Less than half of Americans think they’ll ever need long-term care (i.e. nursing home, assisted living facility), but in reality, 70% will end up there.
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We looked past retirement and asked 2,000 Americans if they've started planning for late-in-life medical expenses. We found the majority are wildly unprepared:
- Expected vs. actual out-of-pocket long-term care costs: $25,350 vs. $47,000+
- 64% have nothing saved
- 67% aren't able to contribute to parents' actual or potential long-term care
Americans Grossly Unprepared For Long-Term Care Costs
When it comes to predicting the future, no one has a crystal ball. But planning for the future can be a different story. It can be daunting to think of how to best plan for long-term care—for ourselves and for our loved ones—while factoring in the many unknown factors, such as health setbacks or financial obstacles. We surveyed 2,000 people to see how prepared they are for the realities and costs of long-term care.
There’s a big discrepancy between what people think and what they know: only 46% of Americans think they’ll need some type of long-term care, such as a nursing home or assisted living, in the future, whereas the number is closer to nearly 70%. Also, many thought that $25,000 would cover the out-of-pocket costs at a long-term nursing home or assisted living facility, when the reality is that it’s nearly double at $47,000. According to the survey, most Americans are “wildly unprepared” for the actual costs of living for many years into the future.
This survey also highlights the length of time people expect to need long-term care. While most Americans think that they’ll need assisted living help by the age of 79, studies show that by 73, many Americans are in need of personalized care. Those six years difference translates into several thousand extra dollars in savings and options.
Unfortunately, long-term care is not a guaranteed balm. In fact, several concerns surrounding out-of-home care can heighten an already difficult situation. Many people noted concerns for potential abuse and substandard treatment at assisted living facilities. Others fret over the cost over an unknowing period of time. Added to these worries is not being able to provide the best level of care for their loved ones personally, especially for family members that develop dementia or require 24-hour care, and Americans are rightly feeling stressed about it.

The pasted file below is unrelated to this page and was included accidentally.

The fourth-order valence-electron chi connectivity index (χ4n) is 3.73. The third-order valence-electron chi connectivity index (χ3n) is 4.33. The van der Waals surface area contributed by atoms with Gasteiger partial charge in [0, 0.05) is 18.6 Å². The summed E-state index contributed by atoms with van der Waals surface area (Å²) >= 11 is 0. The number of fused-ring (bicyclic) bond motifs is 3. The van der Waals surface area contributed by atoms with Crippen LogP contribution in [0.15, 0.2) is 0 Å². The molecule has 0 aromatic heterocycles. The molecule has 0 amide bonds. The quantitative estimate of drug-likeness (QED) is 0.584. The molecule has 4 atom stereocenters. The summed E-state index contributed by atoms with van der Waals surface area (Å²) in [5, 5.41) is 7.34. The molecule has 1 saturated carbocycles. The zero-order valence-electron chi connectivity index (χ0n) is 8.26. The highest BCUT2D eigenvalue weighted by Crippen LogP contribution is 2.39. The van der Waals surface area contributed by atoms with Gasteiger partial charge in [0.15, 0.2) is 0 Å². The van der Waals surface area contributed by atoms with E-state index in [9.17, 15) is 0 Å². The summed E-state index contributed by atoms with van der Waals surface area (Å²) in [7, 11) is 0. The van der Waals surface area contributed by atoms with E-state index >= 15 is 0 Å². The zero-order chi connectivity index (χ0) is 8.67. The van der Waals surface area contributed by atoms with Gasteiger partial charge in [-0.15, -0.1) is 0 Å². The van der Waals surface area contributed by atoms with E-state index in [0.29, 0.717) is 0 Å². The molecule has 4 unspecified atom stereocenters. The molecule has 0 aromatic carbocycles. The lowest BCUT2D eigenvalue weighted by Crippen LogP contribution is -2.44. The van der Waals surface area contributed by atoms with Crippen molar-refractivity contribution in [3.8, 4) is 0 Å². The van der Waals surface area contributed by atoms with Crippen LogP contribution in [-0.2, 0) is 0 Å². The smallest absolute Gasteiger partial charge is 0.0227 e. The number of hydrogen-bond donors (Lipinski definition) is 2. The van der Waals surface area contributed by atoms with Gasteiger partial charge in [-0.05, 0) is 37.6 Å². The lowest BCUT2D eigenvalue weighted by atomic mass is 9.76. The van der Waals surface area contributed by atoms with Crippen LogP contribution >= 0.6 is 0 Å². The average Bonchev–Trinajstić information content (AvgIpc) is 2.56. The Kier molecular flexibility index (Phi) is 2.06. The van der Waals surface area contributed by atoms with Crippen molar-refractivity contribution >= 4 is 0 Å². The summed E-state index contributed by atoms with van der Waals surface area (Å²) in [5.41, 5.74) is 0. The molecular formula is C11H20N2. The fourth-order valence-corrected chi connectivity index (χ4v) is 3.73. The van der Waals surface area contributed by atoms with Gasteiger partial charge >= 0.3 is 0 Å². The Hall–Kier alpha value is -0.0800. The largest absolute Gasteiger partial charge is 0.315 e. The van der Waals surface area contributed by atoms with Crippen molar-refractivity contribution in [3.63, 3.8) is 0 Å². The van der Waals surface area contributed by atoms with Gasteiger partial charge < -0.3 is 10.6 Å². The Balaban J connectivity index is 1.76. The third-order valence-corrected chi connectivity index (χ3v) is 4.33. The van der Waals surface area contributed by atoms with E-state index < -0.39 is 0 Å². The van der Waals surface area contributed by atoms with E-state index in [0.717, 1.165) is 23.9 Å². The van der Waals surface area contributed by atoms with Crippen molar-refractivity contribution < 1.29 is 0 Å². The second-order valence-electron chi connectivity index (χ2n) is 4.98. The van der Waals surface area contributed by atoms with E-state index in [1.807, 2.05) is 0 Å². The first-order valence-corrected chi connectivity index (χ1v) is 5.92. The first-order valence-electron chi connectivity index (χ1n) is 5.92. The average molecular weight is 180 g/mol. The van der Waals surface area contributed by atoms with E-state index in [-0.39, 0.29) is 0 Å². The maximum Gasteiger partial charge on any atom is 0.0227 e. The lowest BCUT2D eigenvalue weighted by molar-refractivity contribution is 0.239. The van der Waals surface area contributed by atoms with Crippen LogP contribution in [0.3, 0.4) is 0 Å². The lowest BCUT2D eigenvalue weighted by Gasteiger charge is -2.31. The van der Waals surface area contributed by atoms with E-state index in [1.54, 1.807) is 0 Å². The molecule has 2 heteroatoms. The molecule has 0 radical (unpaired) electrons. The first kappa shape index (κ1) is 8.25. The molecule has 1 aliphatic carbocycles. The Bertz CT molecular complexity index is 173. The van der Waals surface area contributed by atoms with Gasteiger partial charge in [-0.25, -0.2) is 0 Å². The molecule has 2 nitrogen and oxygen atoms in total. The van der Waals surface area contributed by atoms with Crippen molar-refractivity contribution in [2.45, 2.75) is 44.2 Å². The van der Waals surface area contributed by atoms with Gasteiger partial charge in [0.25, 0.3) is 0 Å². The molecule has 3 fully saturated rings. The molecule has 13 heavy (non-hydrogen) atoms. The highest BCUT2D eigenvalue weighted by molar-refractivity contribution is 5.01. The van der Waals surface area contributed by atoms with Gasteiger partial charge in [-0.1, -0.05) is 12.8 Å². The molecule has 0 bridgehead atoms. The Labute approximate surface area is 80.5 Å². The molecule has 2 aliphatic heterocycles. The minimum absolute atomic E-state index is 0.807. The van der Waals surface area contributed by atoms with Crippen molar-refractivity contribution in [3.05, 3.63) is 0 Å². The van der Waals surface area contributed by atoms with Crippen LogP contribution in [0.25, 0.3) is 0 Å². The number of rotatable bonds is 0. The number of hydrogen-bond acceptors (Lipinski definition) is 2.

Since most people do not have endless sources of money, especially after retiring from the work force, saving for long-term care must be factored in early to get the most return. While private nursing home care is probably most desired option, it is also the most expensive, costing on average $97,455. Semi-private facilities are slightly less at $85,775, while assisted living facilities are closer to $45,000. Having sound financial plans—and sticking to them—is the key to peace of mind later in life.
The truth is that discussing long-term care is a hard and uncomfortable conversation, one that most people do not have. In fact, only 33% of those surveyed have discussed options with their loved ones, and for 48%, the decision to move a loved one into long-term care was unexpected. By putting the forethought into what kind of future and quality of life you and your loved ones want, Americans can lessen the stress and feel more prepared for the curveballs life is known to thrown.
Article by Moll Law Group